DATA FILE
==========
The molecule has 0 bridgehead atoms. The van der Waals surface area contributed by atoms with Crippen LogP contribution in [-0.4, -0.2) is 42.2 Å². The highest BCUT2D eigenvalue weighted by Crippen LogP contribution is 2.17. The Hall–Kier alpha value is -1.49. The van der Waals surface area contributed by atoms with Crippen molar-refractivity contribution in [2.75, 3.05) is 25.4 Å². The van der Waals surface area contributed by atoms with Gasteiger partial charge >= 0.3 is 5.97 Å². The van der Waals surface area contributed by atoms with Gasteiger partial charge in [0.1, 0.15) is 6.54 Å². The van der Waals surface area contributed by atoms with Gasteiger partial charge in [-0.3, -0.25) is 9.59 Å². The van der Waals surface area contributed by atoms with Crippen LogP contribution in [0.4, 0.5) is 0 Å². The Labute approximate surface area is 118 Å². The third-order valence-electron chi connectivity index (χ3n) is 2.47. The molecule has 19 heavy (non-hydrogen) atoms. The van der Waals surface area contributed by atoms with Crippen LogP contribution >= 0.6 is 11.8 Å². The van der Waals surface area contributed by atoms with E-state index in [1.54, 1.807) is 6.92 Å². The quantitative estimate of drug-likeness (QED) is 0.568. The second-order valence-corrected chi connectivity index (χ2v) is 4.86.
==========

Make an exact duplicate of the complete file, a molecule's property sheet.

The molecule has 0 bridgehead atoms. The van der Waals surface area contributed by atoms with Crippen LogP contribution in [-0.4, -0.2) is 42.2 Å². The highest BCUT2D eigenvalue weighted by Crippen LogP contribution is 2.17. The Hall–Kier alpha value is -1.49. The van der Waals surface area contributed by atoms with Crippen molar-refractivity contribution in [2.75, 3.05) is 25.4 Å². The van der Waals surface area contributed by atoms with Gasteiger partial charge >= 0.3 is 5.97 Å². The van der Waals surface area contributed by atoms with Gasteiger partial charge in [0.1, 0.15) is 6.54 Å². The van der Waals surface area contributed by atoms with Gasteiger partial charge in [-0.3, -0.25) is 9.59 Å². The van der Waals surface area contributed by atoms with Crippen LogP contribution in [0.4, 0.5) is 0 Å². The Labute approximate surface area is 118 Å². The third-order valence-electron chi connectivity index (χ3n) is 2.47. The molecule has 19 heavy (non-hydrogen) atoms. The van der Waals surface area contributed by atoms with Crippen LogP contribution >= 0.6 is 11.8 Å². The van der Waals surface area contributed by atoms with E-state index in [1.54, 1.807) is 6.92 Å². The quantitative estimate of drug-likeness (QED) is 0.568. The second-order valence-corrected chi connectivity index (χ2v) is 4.86.